The Art of Fugue – Contrapuncti I, IX & VI
String Quartet in C, Op.20/2
String Quartet in B flat, Op.130 [with Grosse Fuge, Op.133, as finale]
Elias String Quartet [Sara Bitlloch & Donald Grant (violins), Martin Saving (viola) & Marie Bitlloch (cello)]
Reviewed by: Tully Potter
Reviewed: 16 December, 2011
Venue: Wigmore Hall, London
Designed as a showcase for fugue writing, this intriguing programme became more intense as the evening progressed. In a little speech before the Beethoven, Sara Bitlloch averred that in his Grosse Fuge, Beethoven turned the previous image of the fugue on its head, putting emotion first and erudition second. Her point was well taken.
The three Contrapuncti from J. S. Bach’s The Art of Fugue were played straightforwardly well. The Elias Quartet, which takes its name from Mendelssohn’s best-known oratorio, has acquired a reputation for performing that composer’s music. Its tonal profile is strongly flavoured by the Bitlloch sisters’ very individual tones; and I would gently suggest that the excellent players of the inner parts might work on developing more distinctive tones. It seems to me that colouring the separate lines is even more important in Classical and fugal music than in the Romantics.
This particular Haydn string quartet strikes me as a rather austere work. The Elias musicians did their best to counteract this impression with a firm approach to the opening movement and their characteristic portamento. I am all for this effect but it must be executed with precision – Sara Bitlloch was guilty of an ugly upward scoop in the ‘Capriccio’. The rhythm of the Minuet needed to be more quickly established, and in general it could have been better defined. The final fugue was excellent (the Elias members might like to look at the even-more-interesting finale of Opus 50/4).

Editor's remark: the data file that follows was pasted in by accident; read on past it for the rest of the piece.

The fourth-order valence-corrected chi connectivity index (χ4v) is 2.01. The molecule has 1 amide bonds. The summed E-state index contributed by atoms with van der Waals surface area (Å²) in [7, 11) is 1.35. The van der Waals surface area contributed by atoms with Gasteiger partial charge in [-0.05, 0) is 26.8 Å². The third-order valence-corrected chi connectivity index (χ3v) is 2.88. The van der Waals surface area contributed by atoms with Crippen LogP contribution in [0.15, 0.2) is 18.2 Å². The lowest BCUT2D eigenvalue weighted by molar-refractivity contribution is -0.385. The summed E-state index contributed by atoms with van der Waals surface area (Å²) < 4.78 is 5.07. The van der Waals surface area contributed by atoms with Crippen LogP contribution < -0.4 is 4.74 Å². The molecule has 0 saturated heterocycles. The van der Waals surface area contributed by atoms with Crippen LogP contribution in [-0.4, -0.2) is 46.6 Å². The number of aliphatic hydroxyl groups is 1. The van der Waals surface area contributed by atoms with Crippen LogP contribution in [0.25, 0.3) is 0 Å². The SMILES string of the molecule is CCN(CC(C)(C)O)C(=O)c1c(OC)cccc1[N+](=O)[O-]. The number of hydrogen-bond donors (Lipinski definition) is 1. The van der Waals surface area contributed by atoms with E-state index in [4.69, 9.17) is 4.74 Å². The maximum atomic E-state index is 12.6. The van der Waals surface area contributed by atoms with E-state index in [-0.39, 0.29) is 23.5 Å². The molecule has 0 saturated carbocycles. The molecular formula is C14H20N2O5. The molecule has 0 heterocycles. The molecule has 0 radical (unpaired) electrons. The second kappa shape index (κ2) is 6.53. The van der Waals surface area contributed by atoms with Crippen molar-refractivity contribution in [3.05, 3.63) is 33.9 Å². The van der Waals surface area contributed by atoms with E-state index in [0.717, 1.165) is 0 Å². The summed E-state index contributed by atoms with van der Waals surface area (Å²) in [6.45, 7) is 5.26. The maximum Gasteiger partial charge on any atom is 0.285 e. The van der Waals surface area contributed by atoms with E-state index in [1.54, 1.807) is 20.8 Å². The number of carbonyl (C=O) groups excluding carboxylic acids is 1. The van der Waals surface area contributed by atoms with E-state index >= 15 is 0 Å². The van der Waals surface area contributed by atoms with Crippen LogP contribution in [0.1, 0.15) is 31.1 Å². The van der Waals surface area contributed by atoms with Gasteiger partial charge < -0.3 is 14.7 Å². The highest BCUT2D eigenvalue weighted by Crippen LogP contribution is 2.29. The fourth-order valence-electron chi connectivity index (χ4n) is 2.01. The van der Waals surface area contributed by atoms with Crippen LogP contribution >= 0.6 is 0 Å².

I see that these splendid young musicians plan a Beethoven cycle. Judging from their brave approach to Opus 130, it cannot fail to be interesting. I was most impressed by the way they all threw themselves into this challenging work. The following criticisms are intended as suggestions as to how they might advance further.Transitions in the opening movement were not exactly seamless – this is something that may well sort itself out through further performances. The Presto seemed a little hurried: greater rhythmic precision would cure this fault. I would also have liked more rhythmic definition in the Andante and the ‘Alla danza tedesca’, where the expression was rather predictable.
I was enthralled by the ‘Cavatina’, though, in which Sara Bitlloch in particular dared to employ portamento of a Busch-like intensity (going back to colouring inner parts, Donald Grant might with advantage get more tonal variation into his echo phrases). For once the beklemmt (heavy of heart) passage had real meaning and the return of the main theme was very poignant.
All four players gave their utmost to the Grosse Fuge, coming through with honour – and with intonation relatively unscathed. The contrasting quieter passages possibly sacrificed a little too much tension but it was a tremendous effort, worthy of these lines from Tennyson’s Ulysses:
One equal temper of heroic hearts,
Made weak by time and fate, but strong in will
To strive, to seek, to find, and not to yield.